It did not have to end this way. Barry Bonds' 15 year career in San Francisco concluded without fanfare on Wednesday as he went 0-3 in the Giants' 11-3 loss to the San Diego Padres. There was no pre-game ceremony honoring Bonds, nor was he able to deliver one final, dramatic blast into McCovey Cove. This game, like most of what Bonds has done since he broke Hank Aaron's career home run record, proved to be simply an afterthought, just another loss for a last place team. It is as if the rest of the world is saying that we may have been compelled to watch Bonds as he marched inexorably past Aaron but now that this distasteful trek is over we will try to pretend that Bonds--and his tainted numbers--do not exist. The 43 year old Bonds is hobbled by a toe injury, so this was not only his last home game in San Francisco but likely his last game of this season. It may very well have been the final game of his career.
When Bonds arrived in San Francisco in 1993 he was already a two-time NL MVP and had shown the prized combination of skills that earn the designation "five tool player": he could hit for average, hit for power, run, throw and field his position. He was truly a native son returning home; his father, Bobby, had starred for the Giants, as had his godfather, the legendary Willie Mays. At that moment, the future seemed limitless for Bonds. In his first seven years in San Francisco, Bonds continued to be a very productive player, earning his third MVP (1993) and becoming the second player to have 40 home runs and 40 stolen bases in the same season (1996). By 1999, he had already blasted 445 home runs and stolen 460 bases in his career.
Those who say that prior to the so-called "Steroids Era" Bonds had clearly established himself as a Hall of Famer player are quite correct. So what? There is a mountain of evidence indicating that since that time Bonds has broken the law and thereby cheated his way past perhaps the most hallowed record in sports. What he could have or would have accomplished without using performance-enhancing drugs (PEDs) is a moot point. If you still believe that Bonds did not knowingly use PEDs and that such substances do not in fact enhance performance then you are either completely out of touch with reality or you are an economist (pardon me if that is redundant). Although an economist cannot fathom how increased muscle power could result in more home runs, a recent study by Tufts University physicist Roger Tobin not only explains why this is the case but also why PEDs would not provide nearly as a big a boost to pitchers, thereby invalidating the lame argument that Bonds' illegal drug use is somehow justified and his home run records legitimate because pitchers may also have been cheating. Tobin says, "A change of only a few percent in the average speed of the batted ball, which can reasonably be expected from steroid use, is enough to increase home run production by at least 50 percent." Tobin's research showed that a similar increase in a pitcher's strength would not have as dramatic of an impact on his effectiveness: "The unusual sensitivity of home run production to bat speed results in much more dramatic effects, and focuses attention disproportionately on the hitters."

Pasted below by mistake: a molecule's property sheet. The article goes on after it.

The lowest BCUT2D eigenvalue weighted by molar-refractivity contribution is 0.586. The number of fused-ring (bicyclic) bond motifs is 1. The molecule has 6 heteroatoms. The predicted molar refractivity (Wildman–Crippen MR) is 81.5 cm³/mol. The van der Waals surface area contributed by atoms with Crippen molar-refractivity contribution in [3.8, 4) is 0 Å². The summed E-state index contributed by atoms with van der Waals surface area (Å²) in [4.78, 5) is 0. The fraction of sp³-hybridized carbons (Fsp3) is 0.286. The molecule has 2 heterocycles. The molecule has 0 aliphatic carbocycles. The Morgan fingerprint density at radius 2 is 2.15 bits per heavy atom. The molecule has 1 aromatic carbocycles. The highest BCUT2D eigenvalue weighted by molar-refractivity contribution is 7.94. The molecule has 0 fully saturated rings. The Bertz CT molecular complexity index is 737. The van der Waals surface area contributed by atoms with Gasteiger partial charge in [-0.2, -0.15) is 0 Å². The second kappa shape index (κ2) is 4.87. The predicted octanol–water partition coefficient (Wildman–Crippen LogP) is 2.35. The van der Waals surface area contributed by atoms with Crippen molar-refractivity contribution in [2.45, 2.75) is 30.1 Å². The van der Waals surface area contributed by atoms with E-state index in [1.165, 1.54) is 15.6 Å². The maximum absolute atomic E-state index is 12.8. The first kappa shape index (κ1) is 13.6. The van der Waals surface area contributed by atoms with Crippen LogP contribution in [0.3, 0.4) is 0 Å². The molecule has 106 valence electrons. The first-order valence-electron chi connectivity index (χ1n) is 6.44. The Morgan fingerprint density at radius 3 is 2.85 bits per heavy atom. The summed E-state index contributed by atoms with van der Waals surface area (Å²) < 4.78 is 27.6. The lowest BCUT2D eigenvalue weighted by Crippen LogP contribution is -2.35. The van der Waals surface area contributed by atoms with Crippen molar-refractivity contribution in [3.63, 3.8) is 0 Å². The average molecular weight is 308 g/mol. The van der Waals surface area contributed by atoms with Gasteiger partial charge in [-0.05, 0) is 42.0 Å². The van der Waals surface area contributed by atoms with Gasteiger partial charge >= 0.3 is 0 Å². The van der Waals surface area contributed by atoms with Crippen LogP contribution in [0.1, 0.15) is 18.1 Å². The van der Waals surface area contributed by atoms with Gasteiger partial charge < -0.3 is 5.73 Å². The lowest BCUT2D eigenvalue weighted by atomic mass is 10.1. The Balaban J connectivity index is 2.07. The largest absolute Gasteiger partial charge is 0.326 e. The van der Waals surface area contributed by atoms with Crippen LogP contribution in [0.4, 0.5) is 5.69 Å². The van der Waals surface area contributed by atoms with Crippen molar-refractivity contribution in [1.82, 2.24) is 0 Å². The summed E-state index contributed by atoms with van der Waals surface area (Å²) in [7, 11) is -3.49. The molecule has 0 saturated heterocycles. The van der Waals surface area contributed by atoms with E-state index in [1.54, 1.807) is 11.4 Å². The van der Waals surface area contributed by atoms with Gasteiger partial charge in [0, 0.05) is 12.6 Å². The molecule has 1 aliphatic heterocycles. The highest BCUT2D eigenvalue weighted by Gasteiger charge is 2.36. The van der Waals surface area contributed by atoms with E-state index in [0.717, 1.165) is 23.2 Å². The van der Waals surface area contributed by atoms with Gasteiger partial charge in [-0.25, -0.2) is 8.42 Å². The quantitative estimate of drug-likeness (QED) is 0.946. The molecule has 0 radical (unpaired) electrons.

Perhaps Bonds could have passed Aaron without cheating; perhaps Bonds had enough talent to honestly become the greatest baseball player of all-time--but just like Michael Vick's poor choices will preclude us from finding out if he could have truly revolutionized the quarterback position, Bonds' poor choices robbed him--and us--from knowing what he could have achieved by naturally honing his abundant talents. All we are left with are doubts, tainted numbers, a baseball with an asterisk on it and a silent swan song to a career that otherwise would have been honored as one of the most remarkable ones in sports history.
It did not have to end this way--and Barry Bonds has no one but himself to blame that it did.